How to make money teaching (or simply speaking) English

A man at a desk facing a computer screen, in a classroom.
Bradley Peterson teaches 7th-grade English literature to students at home via Zoom. Several online sites allow English speakers to make money teaching without a degree.
(Mel Melcon / Los Angeles Times)

Native English speakers can have a simple, and often lucrative, side hustle by teaching the language online.

A number of platforms can help you connect with international students who are anxious to learn or to improve their English-language skills. They also connect tutors with U.S. students who have fallen behind.

While some online platforms that connect teachers and students require English teachers to have credentials, many care only that English is your native tongue and, sometimes, whether your grammar and composition skills are up to snuff.


It’s worth noting that this industry has changed dramatically since we last wrote about it a year ago. That’s mainly because many of the top English-language teaching sites were operated by companies that specialized in tutoring Chinese students in English. Last fall, the Chinese government banned private tutoring companies from offering these services, maintaining that they gave unfair educational advantages to the elite. That sent the top tutoring sites, including MagicEars, VIPKID and QKids, into a tailspin. While most survived, they’ve revamped and lost many students, and some have changed the way they pay freelancers. That has shifted the landscape to favor U.S. and other international operators.

So, where and how can you teach English online today? Here are some options, what they require and what they pay.


While many Chinese-based language companies faltered, a Taiwanese competitor — AmazingTalker — has thrived. The company says its revenue has grown 500% in the past year, and it now enlists more than 8,000 tutors to service 1.1 million clients.

There are not a lot of requirements to tutor here. You must be 18, able to sign a legal contract and be fluent in English. Teaching or tutoring experience is preferred. However, you don’t need to have a teaching credential or a certificate in English as a second language. Classes are conducted online, generally on Zoom.

Tutors set their own rates, tutoring specialties and the length of lessons. Those teaching English as a second language typically charge between $15 and $28 per hour, according to the site. There’s no cost to sign up, but tutors pay 15% to 30% of their income as a site commission.


iTalki offers jobs for both professional teachers and “community tutors,” who qualify with nothing more than proficiency in a language. The site teaches all major languages and posts weekly updates of the languages that require tutors.


Tutors set their own rates and determine their schedules. However, they are asked to promptly respond to lesson requests. The platform takes a 15% commission for providing marketing and payment processing.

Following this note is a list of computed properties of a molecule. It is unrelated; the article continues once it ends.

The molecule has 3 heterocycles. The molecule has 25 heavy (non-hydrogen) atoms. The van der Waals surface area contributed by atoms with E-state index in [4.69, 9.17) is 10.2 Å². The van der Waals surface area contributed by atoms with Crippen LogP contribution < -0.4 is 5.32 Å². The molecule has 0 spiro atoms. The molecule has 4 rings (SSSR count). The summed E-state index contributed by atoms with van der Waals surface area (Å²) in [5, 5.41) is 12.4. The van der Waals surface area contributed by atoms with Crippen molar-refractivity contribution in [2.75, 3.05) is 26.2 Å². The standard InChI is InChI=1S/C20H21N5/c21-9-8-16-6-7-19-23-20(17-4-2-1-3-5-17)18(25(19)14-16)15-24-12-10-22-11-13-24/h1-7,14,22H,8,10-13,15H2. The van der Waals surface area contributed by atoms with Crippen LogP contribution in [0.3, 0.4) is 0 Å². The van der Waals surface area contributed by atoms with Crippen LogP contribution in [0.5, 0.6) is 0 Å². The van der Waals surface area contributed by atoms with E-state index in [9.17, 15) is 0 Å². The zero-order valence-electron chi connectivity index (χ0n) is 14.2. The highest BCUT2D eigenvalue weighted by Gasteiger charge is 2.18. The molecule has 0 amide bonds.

Wyzant connects tutors of all types with students who need their services. Tutors set their own rates — most commonly $30 to $60 per hour — and the site takes a 25% commission. Tutors do not need credentials; however, they are expected to have proficiency in the subject matter.

Varsity Tutors

Like Wyzant, Varsity Tutors does not require teaching credentials; you are simply expected to be proficient. But unlike Wyzant, Varsity Tutors sets the rates. The site, which hires tutors for both in-person and online instruction, pays $15 to $40 per hour. Those who earn the most are generally capable of teaching advanced subjects or able to tutor students taking business school or law school admission tests. The site’s fees are worked into tutor earnings; there is no additional commission.

Chelsea International Education

Chelsea International Education takes only credentialed teachers as tutors, but if you’re accepted here you can earn great pay. The site pays between $15 and $100 an hour, depending on the age of the student and the subject. Tutors pay no commissions; the site adds its fees to clients’ bills.


Cambly enlists freelancers to chat in English with people trying to learn. All you need to qualify is to be over the age of 18, capable of signing a legal contract and be a native speaker. You choose when you want to work by either signing up for “priority hours” or simply signing on. The site pays between 17 cents and 20 cents per minute. Many conversations are done via video chat on your phone. Because Cambly’s students come from around the world, work hours are whenever you want them.

Kristof is the editor of, an independent website that reviews moneymaking opportunities in the gig economy.